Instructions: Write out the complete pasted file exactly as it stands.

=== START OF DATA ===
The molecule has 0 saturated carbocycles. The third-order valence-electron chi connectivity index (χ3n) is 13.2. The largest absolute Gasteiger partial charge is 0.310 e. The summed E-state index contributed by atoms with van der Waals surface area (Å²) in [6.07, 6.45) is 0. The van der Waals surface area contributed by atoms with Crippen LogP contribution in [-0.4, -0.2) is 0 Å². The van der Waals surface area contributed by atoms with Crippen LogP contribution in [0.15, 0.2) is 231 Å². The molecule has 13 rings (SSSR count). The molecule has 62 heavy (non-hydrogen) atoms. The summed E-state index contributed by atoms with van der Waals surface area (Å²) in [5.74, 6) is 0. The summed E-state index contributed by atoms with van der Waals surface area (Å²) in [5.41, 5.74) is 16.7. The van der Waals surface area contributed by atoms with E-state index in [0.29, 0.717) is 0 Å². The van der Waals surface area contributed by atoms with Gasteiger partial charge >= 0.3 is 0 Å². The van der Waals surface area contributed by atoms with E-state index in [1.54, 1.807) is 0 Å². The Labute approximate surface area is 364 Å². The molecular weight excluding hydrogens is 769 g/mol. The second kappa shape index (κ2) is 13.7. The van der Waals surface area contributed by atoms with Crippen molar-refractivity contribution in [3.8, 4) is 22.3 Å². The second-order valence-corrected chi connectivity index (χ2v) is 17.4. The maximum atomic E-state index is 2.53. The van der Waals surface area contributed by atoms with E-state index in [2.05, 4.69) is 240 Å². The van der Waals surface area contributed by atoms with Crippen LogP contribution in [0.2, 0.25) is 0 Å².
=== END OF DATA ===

The molecule has 0 saturated carbocycles. The third-order valence-electron chi connectivity index (χ3n) is 13.2. The largest absolute Gasteiger partial charge is 0.310 e. The summed E-state index contributed by atoms with van der Waals surface area (Å²) in [6.07, 6.45) is 0. The van der Waals surface area contributed by atoms with Crippen LogP contribution in [-0.4, -0.2) is 0 Å². The van der Waals surface area contributed by atoms with Crippen LogP contribution in [0.15, 0.2) is 231 Å². The molecule has 13 rings (SSSR count). The molecule has 62 heavy (non-hydrogen) atoms. The summed E-state index contributed by atoms with van der Waals surface area (Å²) in [5.74, 6) is 0. The summed E-state index contributed by atoms with van der Waals surface area (Å²) in [5.41, 5.74) is 16.7. The van der Waals surface area contributed by atoms with E-state index in [0.29, 0.717) is 0 Å². The van der Waals surface area contributed by atoms with Gasteiger partial charge >= 0.3 is 0 Å². The van der Waals surface area contributed by atoms with E-state index in [1.54, 1.807) is 0 Å². The Labute approximate surface area is 364 Å². The molecular weight excluding hydrogens is 769 g/mol. The second kappa shape index (κ2) is 13.7. The van der Waals surface area contributed by atoms with Crippen molar-refractivity contribution in [3.8, 4) is 22.3 Å². The second-order valence-corrected chi connectivity index (χ2v) is 17.4. The maximum atomic E-state index is 2.53. The van der Waals surface area contributed by atoms with E-state index in [2.05, 4.69) is 240 Å². The van der Waals surface area contributed by atoms with Crippen LogP contribution in [0.2, 0.25) is 0 Å².